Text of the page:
An illustrated guide to the lasting legacy of FDR's federally funded art projects in South Carolina
New Deal Art in South Carolina captures the struggles of South Carolina artists to depict the typical "American scene" while working within the restraints and expectations of government patronage. As part of President Franklin D. Roosevelt's New Deal response to the crippling economic effects of the Great Depression, artists were hired through the U.S. Treasury Department's Public Works of Art Project (PWAP) to produce high-quality public art to reflect and enhance the American way of life. In South Carolina the PWAP commissioned eighteen artists, including established figures such as Ann Taylor Nash, Margaret Moore Walker, Eliza Mims, and Faith Murry as well as those just beginning their careers. They produced easel paintings, sculptures, and murals across the state, including Stefan Hirsch's controversial "Justice as Protector and Avenger" mural in the Aiken Federal Courthouse.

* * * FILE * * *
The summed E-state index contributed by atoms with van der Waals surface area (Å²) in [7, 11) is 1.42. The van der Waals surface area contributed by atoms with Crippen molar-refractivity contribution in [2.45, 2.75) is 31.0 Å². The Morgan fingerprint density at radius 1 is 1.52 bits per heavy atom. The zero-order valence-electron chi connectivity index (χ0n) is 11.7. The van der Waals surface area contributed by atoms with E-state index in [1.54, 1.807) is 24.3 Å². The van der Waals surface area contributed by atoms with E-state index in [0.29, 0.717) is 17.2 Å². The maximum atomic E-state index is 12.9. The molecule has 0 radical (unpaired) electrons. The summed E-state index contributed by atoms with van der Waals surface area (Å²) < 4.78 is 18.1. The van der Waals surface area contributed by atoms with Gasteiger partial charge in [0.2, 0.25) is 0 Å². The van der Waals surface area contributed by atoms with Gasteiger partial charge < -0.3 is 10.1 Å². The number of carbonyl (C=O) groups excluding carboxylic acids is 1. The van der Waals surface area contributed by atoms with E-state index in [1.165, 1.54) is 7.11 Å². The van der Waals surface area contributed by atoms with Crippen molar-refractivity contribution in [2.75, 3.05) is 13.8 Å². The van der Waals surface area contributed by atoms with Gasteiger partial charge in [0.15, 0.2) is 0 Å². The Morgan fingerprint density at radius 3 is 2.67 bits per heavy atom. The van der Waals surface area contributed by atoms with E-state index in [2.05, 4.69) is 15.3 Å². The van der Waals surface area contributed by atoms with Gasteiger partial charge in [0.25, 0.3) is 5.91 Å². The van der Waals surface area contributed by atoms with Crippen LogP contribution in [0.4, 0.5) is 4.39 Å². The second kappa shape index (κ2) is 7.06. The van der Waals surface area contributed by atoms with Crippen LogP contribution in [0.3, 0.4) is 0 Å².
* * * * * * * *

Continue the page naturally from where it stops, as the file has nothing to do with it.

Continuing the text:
The more extensive Works Progress Administration Federal Art Project (WPA/FAP) followed, offering a work-relief program with a broader range of projects, including illustrating publications for the Federal Writers' Project, restoring Charleston's historic Dock Street Theatre, and developing art education classes.
Through insightful text and compelling images, this illustrated survey of New Deal art projects in South Carolina showcases the efforts to bring art into the daily lives of hardscrabble Southerners during tough economic times. Issues of race, power, and memory dominate these works of art, mirroring the influence of those themes on all facets of Southern culture then and now.